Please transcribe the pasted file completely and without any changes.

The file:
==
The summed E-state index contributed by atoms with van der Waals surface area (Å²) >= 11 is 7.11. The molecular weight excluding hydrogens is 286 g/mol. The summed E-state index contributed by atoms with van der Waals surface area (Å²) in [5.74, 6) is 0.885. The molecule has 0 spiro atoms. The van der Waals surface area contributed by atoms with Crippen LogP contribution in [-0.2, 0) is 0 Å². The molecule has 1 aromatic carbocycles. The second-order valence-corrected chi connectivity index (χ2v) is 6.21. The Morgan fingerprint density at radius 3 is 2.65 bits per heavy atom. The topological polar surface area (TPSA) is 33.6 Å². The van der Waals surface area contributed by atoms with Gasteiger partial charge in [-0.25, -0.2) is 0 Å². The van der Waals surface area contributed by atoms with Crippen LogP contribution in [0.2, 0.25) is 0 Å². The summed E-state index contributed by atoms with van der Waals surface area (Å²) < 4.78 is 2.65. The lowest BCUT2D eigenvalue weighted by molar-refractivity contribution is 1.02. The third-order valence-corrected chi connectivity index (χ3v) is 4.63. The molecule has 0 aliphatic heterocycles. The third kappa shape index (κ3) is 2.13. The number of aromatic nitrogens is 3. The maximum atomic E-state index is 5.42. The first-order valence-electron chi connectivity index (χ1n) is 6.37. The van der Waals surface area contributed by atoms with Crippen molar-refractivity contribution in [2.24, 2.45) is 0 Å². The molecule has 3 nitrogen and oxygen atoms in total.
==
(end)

The summed E-state index contributed by atoms with van der Waals surface area (Å²) >= 11 is 7.11. The molecular weight excluding hydrogens is 286 g/mol. The summed E-state index contributed by atoms with van der Waals surface area (Å²) in [5.74, 6) is 0.885. The molecule has 0 spiro atoms. The van der Waals surface area contributed by atoms with Crippen LogP contribution in [-0.2, 0) is 0 Å². The molecule has 1 aromatic carbocycles. The second-order valence-corrected chi connectivity index (χ2v) is 6.21. The Morgan fingerprint density at radius 3 is 2.65 bits per heavy atom. The topological polar surface area (TPSA) is 33.6 Å². The van der Waals surface area contributed by atoms with Gasteiger partial charge in [-0.25, -0.2) is 0 Å². The van der Waals surface area contributed by atoms with Crippen LogP contribution in [0.2, 0.25) is 0 Å². The summed E-state index contributed by atoms with van der Waals surface area (Å²) < 4.78 is 2.65. The lowest BCUT2D eigenvalue weighted by molar-refractivity contribution is 1.02. The third-order valence-corrected chi connectivity index (χ3v) is 4.63. The molecule has 0 aliphatic heterocycles. The third kappa shape index (κ3) is 2.13. The number of aromatic nitrogens is 3. The maximum atomic E-state index is 5.42. The first-order valence-electron chi connectivity index (χ1n) is 6.37. The van der Waals surface area contributed by atoms with Crippen molar-refractivity contribution in [2.24, 2.45) is 0 Å². The molecule has 3 nitrogen and oxygen atoms in total.